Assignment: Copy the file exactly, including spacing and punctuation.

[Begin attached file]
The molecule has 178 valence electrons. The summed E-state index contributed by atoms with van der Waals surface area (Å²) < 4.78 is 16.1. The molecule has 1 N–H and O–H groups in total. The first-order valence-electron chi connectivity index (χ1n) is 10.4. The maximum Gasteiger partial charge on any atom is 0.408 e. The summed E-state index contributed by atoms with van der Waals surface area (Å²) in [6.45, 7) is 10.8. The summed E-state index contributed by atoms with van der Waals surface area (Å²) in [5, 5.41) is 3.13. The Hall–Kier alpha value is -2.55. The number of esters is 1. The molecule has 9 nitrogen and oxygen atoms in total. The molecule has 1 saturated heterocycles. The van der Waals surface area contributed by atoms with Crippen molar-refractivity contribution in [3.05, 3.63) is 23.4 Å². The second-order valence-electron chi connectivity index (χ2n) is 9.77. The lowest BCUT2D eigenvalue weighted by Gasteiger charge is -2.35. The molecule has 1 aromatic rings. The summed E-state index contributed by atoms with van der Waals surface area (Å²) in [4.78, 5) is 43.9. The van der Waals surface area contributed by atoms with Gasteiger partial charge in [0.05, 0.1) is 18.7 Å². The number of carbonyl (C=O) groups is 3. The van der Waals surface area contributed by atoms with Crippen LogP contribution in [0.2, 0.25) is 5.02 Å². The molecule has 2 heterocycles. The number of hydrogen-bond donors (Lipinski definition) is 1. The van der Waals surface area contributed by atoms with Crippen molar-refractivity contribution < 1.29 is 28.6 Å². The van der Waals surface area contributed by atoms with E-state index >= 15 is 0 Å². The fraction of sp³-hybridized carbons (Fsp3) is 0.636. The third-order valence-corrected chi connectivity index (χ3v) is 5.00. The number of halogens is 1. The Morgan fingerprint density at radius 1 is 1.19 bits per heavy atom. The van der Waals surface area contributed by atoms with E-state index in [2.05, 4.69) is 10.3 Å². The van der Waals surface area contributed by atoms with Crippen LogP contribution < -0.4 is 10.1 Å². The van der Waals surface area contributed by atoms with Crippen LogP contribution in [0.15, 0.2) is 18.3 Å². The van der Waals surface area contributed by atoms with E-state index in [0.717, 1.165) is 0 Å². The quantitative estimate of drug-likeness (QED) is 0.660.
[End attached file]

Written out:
The molecule has 178 valence electrons. The summed E-state index contributed by atoms with van der Waals surface area (Å²) < 4.78 is 16.1. The molecule has 1 N–H and O–H groups in total. The first-order valence-electron chi connectivity index (χ1n) is 10.4. The maximum Gasteiger partial charge on any atom is 0.408 e. The summed E-state index contributed by atoms with van der Waals surface area (Å²) in [6.45, 7) is 10.8. The summed E-state index contributed by atoms with van der Waals surface area (Å²) in [5, 5.41) is 3.13. The Hall–Kier alpha value is -2.55. The number of esters is 1. The molecule has 9 nitrogen and oxygen atoms in total. The molecule has 1 saturated heterocycles. The van der Waals surface area contributed by atoms with Crippen molar-refractivity contribution in [3.05, 3.63) is 23.4 Å². The second-order valence-electron chi connectivity index (χ2n) is 9.77. The lowest BCUT2D eigenvalue weighted by Gasteiger charge is -2.35. The molecule has 1 aromatic rings. The summed E-state index contributed by atoms with van der Waals surface area (Å²) in [4.78, 5) is 43.9. The van der Waals surface area contributed by atoms with Gasteiger partial charge in [0.05, 0.1) is 18.7 Å². The number of carbonyl (C=O) groups is 3. The van der Waals surface area contributed by atoms with Crippen LogP contribution in [0.2, 0.25) is 5.02 Å². The molecule has 2 heterocycles. The number of hydrogen-bond donors (Lipinski definition) is 1. The van der Waals surface area contributed by atoms with Crippen molar-refractivity contribution < 1.29 is 28.6 Å². The van der Waals surface area contributed by atoms with E-state index >= 15 is 0 Å². The fraction of sp³-hybridized carbons (Fsp3) is 0.636. The third-order valence-corrected chi connectivity index (χ3v) is 5.00. The number of halogens is 1. The Morgan fingerprint density at radius 1 is 1.19 bits per heavy atom. The van der Waals surface area contributed by atoms with E-state index in [2.05, 4.69) is 10.3 Å². The van der Waals surface area contributed by atoms with Crippen LogP contribution < -0.4 is 10.1 Å². The van der Waals surface area contributed by atoms with Crippen LogP contribution in [0.15, 0.2) is 18.3 Å². The van der Waals surface area contributed by atoms with E-state index in [0.717, 1.165) is 0 Å². The quantitative estimate of drug-likeness (QED) is 0.660.